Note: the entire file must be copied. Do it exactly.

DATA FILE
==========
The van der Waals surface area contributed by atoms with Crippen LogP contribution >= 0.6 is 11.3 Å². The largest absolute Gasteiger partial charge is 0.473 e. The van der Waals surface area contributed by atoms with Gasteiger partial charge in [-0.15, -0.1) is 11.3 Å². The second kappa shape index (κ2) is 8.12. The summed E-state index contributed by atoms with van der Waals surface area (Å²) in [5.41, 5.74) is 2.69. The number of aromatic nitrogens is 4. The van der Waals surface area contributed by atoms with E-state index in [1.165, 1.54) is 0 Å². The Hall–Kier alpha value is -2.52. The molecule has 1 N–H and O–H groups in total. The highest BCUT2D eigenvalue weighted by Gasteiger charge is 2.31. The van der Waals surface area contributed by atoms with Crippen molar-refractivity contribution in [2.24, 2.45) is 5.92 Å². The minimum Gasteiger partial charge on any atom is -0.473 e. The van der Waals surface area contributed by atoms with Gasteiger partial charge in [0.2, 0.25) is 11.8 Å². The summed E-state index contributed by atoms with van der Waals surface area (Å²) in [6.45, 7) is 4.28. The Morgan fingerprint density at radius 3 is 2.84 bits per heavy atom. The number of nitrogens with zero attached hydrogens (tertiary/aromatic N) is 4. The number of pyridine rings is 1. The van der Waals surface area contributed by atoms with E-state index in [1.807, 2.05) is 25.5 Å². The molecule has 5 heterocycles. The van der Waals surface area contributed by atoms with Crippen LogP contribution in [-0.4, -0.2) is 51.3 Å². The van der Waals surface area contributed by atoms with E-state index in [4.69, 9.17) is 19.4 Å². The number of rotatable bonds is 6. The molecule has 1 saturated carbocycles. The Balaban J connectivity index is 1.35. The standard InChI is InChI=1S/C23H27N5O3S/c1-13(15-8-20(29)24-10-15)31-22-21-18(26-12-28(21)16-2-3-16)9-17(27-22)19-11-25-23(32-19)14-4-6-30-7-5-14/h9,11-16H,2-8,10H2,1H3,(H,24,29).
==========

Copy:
The van der Waals surface area contributed by atoms with Crippen LogP contribution >= 0.6 is 11.3 Å². The largest absolute Gasteiger partial charge is 0.473 e. The van der Waals surface area contributed by atoms with Gasteiger partial charge in [-0.15, -0.1) is 11.3 Å². The second kappa shape index (κ2) is 8.12. The summed E-state index contributed by atoms with van der Waals surface area (Å²) in [5.41, 5.74) is 2.69. The number of aromatic nitrogens is 4. The van der Waals surface area contributed by atoms with E-state index in [1.165, 1.54) is 0 Å². The Hall–Kier alpha value is -2.52. The molecule has 1 N–H and O–H groups in total. The highest BCUT2D eigenvalue weighted by Gasteiger charge is 2.31. The van der Waals surface area contributed by atoms with Crippen molar-refractivity contribution in [2.24, 2.45) is 5.92 Å². The minimum Gasteiger partial charge on any atom is -0.473 e. The van der Waals surface area contributed by atoms with Gasteiger partial charge in [0.2, 0.25) is 11.8 Å². The summed E-state index contributed by atoms with van der Waals surface area (Å²) in [6.45, 7) is 4.28. The Morgan fingerprint density at radius 3 is 2.84 bits per heavy atom. The number of nitrogens with zero attached hydrogens (tertiary/aromatic N) is 4. The number of pyridine rings is 1. The van der Waals surface area contributed by atoms with E-state index in [1.807, 2.05) is 25.5 Å². The molecule has 5 heterocycles. The van der Waals surface area contributed by atoms with Crippen LogP contribution in [-0.4, -0.2) is 51.3 Å². The van der Waals surface area contributed by atoms with E-state index in [4.69, 9.17) is 19.4 Å². The number of rotatable bonds is 6. The molecule has 1 saturated carbocycles. The Balaban J connectivity index is 1.35. The standard InChI is InChI=1S/C23H27N5O3S/c1-13(15-8-20(29)24-10-15)31-22-21-18(26-12-28(21)16-2-3-16)9-17(27-22)19-11-25-23(32-19)14-4-6-30-7-5-14/h9,11-16H,2-8,10H2,1H3,(H,24,29).